The Campaign Spot

An Example of the Senatorial Disadvantage in Presidential Races

We’re all familiar with the senatorial curse in presidential campaigns – last senator elected was John F. Kennedy; failed runs by Kerry, Dole; former senator Gore fell short, McCain, Hatch, Biden… etc. By comparison, we’ve been on a roll with governors and former governors – George W. Bush, Bill Clinton, Ronald Reagan, Jimmy Carter…
Anyway, there are many theories about this, but generally they boil down to the sense that governorships are executive branch leadership positions, little mini-presidencies with motorcades, bill-signing ceremonies, rose garden addresses in the executive mansion, vetoes, inspection of disaster sites… they often set the agenda and are always in the spotlight, at least in his or her state. By comparison, a senator is one of a hundred voices that spends all of his time reacting to the agenda of the Senate leadership, and often ends up making some enemies along the way by voting the wrong way.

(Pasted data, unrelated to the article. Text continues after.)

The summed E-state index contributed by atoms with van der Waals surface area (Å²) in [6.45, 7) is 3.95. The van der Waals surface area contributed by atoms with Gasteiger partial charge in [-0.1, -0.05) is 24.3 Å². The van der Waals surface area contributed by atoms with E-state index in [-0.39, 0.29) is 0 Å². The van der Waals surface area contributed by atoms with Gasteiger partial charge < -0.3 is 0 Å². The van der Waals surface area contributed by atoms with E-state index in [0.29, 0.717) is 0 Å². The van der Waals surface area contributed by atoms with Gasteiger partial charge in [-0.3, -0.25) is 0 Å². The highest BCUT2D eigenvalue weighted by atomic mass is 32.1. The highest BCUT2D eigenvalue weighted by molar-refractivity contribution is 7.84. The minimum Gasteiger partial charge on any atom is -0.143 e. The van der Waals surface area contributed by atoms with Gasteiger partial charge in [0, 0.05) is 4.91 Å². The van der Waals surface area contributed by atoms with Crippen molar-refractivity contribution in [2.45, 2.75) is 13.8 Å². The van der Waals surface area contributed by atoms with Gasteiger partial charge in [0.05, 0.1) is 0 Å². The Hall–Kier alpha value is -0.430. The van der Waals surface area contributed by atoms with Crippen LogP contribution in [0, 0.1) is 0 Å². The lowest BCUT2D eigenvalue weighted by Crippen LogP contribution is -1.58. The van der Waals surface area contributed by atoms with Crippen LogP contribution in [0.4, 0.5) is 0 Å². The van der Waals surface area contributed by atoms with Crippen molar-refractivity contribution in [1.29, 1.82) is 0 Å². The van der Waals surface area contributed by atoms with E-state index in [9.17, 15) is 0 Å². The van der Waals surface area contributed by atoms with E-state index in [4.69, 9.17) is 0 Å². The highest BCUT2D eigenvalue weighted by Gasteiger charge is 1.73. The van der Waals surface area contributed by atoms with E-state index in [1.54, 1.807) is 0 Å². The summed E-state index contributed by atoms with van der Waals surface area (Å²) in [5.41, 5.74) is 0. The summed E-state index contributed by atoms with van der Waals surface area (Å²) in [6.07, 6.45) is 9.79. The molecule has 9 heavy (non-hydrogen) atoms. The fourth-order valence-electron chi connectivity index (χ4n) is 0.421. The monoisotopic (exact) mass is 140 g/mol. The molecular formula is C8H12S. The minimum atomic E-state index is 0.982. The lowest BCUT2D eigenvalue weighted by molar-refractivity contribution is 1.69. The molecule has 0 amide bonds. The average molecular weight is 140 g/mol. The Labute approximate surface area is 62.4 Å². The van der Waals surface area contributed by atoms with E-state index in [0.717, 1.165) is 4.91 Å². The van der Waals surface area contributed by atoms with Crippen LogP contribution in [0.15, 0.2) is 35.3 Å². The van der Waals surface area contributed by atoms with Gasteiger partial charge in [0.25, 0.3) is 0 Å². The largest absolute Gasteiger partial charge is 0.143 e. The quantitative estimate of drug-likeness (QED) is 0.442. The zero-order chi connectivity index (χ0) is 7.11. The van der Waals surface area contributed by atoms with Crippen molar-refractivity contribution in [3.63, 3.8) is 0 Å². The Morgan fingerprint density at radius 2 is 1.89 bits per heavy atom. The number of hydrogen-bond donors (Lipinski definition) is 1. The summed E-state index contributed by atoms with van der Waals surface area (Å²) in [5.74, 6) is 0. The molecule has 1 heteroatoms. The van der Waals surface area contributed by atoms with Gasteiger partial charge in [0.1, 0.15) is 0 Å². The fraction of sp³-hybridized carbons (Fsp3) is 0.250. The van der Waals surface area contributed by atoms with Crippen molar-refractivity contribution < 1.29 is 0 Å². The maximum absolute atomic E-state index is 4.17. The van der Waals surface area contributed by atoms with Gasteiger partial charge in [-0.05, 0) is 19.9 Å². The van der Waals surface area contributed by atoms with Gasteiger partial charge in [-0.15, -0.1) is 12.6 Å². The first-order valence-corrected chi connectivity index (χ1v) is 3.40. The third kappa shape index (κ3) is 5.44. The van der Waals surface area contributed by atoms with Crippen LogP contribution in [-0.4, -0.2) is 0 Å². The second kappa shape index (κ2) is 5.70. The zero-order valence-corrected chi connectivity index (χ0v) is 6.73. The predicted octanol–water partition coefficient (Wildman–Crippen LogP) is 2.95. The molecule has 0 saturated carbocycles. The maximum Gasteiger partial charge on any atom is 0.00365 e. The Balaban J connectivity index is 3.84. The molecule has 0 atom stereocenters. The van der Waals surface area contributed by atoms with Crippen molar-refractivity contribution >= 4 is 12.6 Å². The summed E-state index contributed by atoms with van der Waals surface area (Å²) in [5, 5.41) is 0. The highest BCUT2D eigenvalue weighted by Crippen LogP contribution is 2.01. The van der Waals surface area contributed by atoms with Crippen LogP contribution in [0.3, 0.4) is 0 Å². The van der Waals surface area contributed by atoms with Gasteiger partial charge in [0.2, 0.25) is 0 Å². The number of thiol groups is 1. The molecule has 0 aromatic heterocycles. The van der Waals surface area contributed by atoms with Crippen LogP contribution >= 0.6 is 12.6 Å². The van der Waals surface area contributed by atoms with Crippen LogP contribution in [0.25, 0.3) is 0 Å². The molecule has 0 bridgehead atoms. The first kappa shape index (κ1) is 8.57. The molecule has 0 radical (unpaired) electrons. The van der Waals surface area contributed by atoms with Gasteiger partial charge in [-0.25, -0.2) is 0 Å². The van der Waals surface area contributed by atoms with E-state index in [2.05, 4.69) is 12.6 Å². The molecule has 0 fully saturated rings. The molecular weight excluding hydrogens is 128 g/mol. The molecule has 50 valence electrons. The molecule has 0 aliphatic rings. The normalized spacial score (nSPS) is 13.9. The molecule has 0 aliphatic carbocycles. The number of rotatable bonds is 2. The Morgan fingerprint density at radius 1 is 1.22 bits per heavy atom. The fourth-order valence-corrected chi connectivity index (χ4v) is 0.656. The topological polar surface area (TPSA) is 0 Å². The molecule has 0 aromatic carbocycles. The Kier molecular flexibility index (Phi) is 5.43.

A recent Giuliani speech illustrated the advantage he (and Romney, and Richardson) have that McCain, Brownback, Hillary, and Obama don’t have. (Hat tip, RedState.)

“In the business world, if two weeks were spent on a nonbinding resolution, it would be considered nonproductive,” Giuliani told the lunch crowd, setting off a burst of laughter.
He called the concept “a comment without making a decision.” America, he added, is “very fortunate to have President Bush.”
“Presidents can’t do nonbinding resolutions. Presidents have to make decisions and move the country forward, and that’s the kind of president that I would like to be, a president who makes decisions.”

The true anti-war crowd are irriated with these resolutions, because they won’t really change anything. The pro-war crowd are irritated, because they see the resolutions as a great big “we think you’re doomed” message to the troops. And the resolutions keep changing – from Biden’s, to Warner’s, to McCain’s… any senator has to react to this constantly-shifting debate and vote decision on a resolution that is, ultimately, pretty meaningless.


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